While many of us are feeling a collective exhale as the end of the Trump era draws near, there are still challenges ahead as the coronavirus continues to spread rapidly. The reality is we have a long winter ahead of us, and for those who suffer from seasonal affective disorder, also known as seasonal depression, managing symptoms is bound to be even more difficult in lockdown. Here, experts break down what season affective disorder is, and how best to treat it, along with depression-like symptoms, in the time of COVID-19.
What is seasonal affective disorder?
Seasonal affective disorder (SAD) is a clinical depression that follows a regular seasonal pattern. “The most common seasonal pattern in SAD is depression during the fall and winter months with periods of full improvement in the spring and summer,” explains psychologist Kelly Rohan, a professor at the University of Vermont. According to expert studies, seasonal affective disorder, both severe and mild, affects about 5% of the U.S. population, with women more likely to be affected than men.
What are the symptoms of seasonal affective disorder?
By and large, the symptoms of depression in SAD are the same as nonseasonal depression symptoms. According to Rohan, the most commonly reported SAD symptoms include significant fatigue, pervasively sad mood, loss of interest in activities, sleeping more hours than usual, difficulty concentrating, and eating more starches and sweets.
Why do fall and winter catalyze a shift in mood?
The typical onset of depression in SAD is in the fall, often after the end of daylight savings time. “January and February tend to be the worst months, when the largest proportions of people with SAD are at the severest point of their symptoms,” explains Rohan. “The decrease in photoperiod, which is simply day length from dawn to dusk, is the primary trigger of fall/winter depression onset and the strongest predictor of daily mood in people with SAD.” While she emphasizes that the effect of photoperiod on SAD is stronger than any weather-related variable, there appears to be a much smaller but significant effect based on how bright the available sunlight is and temperature, with more sunshine and higher temps relating to better mood.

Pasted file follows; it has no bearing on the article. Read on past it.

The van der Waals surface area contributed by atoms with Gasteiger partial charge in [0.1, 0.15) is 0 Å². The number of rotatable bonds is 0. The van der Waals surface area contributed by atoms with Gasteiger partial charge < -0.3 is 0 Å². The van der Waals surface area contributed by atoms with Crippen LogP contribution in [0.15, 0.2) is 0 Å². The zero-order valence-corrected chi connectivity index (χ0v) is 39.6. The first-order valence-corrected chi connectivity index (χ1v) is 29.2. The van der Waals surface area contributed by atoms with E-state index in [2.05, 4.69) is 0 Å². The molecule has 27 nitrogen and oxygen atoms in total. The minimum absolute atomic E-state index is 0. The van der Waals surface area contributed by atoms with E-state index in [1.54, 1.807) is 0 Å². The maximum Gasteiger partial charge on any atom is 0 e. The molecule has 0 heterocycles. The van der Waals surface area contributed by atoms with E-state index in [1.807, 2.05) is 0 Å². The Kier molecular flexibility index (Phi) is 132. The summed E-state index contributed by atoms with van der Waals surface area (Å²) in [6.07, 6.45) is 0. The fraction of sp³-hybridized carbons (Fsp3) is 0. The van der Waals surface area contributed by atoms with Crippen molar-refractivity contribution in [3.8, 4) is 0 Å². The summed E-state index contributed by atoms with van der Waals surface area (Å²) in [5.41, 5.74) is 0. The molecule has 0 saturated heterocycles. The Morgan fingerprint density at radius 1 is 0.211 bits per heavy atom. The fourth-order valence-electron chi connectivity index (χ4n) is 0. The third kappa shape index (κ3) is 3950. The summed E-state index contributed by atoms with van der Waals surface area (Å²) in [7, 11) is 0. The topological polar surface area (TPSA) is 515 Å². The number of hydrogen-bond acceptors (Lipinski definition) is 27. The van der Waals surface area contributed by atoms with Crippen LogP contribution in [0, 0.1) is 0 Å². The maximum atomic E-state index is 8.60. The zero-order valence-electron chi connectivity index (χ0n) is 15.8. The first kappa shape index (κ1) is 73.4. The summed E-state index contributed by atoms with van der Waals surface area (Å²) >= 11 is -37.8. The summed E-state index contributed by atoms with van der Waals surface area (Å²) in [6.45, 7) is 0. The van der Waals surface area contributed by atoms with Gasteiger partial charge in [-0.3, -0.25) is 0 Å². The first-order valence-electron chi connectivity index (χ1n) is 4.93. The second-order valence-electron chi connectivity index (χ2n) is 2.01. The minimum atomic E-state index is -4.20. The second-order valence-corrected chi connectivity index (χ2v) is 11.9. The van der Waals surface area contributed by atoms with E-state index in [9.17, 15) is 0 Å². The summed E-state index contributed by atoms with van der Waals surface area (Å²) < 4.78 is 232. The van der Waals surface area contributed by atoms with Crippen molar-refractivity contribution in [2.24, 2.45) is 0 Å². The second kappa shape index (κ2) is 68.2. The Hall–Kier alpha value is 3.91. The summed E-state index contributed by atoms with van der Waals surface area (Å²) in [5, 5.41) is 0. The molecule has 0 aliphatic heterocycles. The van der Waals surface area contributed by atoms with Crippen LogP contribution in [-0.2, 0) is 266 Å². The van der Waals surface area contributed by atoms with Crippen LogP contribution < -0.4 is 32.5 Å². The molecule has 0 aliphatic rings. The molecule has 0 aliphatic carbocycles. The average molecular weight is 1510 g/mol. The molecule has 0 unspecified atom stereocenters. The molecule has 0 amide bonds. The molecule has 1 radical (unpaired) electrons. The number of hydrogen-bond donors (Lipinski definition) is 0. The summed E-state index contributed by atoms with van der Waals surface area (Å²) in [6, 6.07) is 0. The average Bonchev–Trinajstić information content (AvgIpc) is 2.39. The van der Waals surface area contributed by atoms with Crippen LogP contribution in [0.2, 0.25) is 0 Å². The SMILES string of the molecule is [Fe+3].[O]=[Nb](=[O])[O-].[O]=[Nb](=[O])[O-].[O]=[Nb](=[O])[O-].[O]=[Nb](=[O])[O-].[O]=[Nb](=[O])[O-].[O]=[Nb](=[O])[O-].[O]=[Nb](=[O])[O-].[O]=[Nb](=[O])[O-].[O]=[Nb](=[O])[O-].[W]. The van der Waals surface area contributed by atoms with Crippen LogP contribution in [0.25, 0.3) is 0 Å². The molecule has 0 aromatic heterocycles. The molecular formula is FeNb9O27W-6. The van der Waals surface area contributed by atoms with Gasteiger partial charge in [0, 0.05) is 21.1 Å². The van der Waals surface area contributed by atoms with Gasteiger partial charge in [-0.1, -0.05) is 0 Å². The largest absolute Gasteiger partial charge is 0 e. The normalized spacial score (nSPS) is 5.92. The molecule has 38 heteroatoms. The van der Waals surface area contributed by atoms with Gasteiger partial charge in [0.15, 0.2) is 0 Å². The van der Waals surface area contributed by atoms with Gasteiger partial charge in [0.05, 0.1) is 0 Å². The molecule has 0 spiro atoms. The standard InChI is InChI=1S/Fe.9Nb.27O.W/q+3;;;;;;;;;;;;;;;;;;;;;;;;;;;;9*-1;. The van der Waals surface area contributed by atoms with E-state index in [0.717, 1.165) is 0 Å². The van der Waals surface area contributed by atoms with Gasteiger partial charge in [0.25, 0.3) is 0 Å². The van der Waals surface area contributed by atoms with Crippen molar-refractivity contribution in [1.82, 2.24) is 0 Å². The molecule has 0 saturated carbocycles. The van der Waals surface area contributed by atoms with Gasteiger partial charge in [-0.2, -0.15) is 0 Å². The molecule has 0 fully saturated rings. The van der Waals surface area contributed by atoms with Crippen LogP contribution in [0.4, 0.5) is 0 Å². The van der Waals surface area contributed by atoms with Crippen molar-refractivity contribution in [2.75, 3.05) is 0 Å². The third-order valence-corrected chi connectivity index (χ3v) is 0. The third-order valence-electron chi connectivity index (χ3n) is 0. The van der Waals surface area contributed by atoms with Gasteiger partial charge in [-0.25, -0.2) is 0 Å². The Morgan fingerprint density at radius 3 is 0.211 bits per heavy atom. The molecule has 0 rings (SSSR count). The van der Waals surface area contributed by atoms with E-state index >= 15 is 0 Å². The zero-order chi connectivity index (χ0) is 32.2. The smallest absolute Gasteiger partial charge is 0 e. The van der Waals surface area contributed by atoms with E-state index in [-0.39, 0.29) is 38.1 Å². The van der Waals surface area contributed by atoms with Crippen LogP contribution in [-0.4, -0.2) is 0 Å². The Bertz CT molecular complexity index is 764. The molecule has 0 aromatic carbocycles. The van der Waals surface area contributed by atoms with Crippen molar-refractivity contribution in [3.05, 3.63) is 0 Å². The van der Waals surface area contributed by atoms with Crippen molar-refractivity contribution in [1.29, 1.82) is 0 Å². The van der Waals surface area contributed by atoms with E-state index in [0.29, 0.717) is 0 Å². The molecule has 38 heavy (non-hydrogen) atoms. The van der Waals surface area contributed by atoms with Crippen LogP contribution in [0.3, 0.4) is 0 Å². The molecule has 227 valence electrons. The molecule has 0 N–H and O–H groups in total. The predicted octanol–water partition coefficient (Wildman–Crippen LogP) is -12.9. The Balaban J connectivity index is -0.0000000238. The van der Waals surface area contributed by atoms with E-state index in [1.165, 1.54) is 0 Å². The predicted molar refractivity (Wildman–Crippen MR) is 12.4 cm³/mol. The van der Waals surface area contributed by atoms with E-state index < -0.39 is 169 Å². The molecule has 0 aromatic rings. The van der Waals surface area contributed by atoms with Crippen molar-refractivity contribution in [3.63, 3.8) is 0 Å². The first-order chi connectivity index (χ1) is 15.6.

How might lockdown impact those who suffer from seasonal affective disorder?
According to Erlanger Turner, a clinical psychologist and founder of Turner Psychological & Consulting Services, the pandemic and lockdown have the potential to increase risk for SAD for a number of reasons, including not being able to get outdoors as frequently, which can can increase risk for mood episodes. Moreover, the pandemic is a major stressful life event on a global scale, and people with SAD have an underlying vulnerability to depression and are sensitive to stressful life events. “On one hand, people with SAD are used to isolating in the winter because they tend to withdraw and go into ‘hibernation mode’ as part of their symptoms,” explains Rohan. “However, I believe that the stress associated with the COVID-19 pandemic is contributing to both more severe depression symptoms than is typical in people with SAD this fall/winter and the persistence of some depressive symptoms in the spring/summer when people with SAD typically feel their best.”
What are the best ways to treat seasonal affective disorder?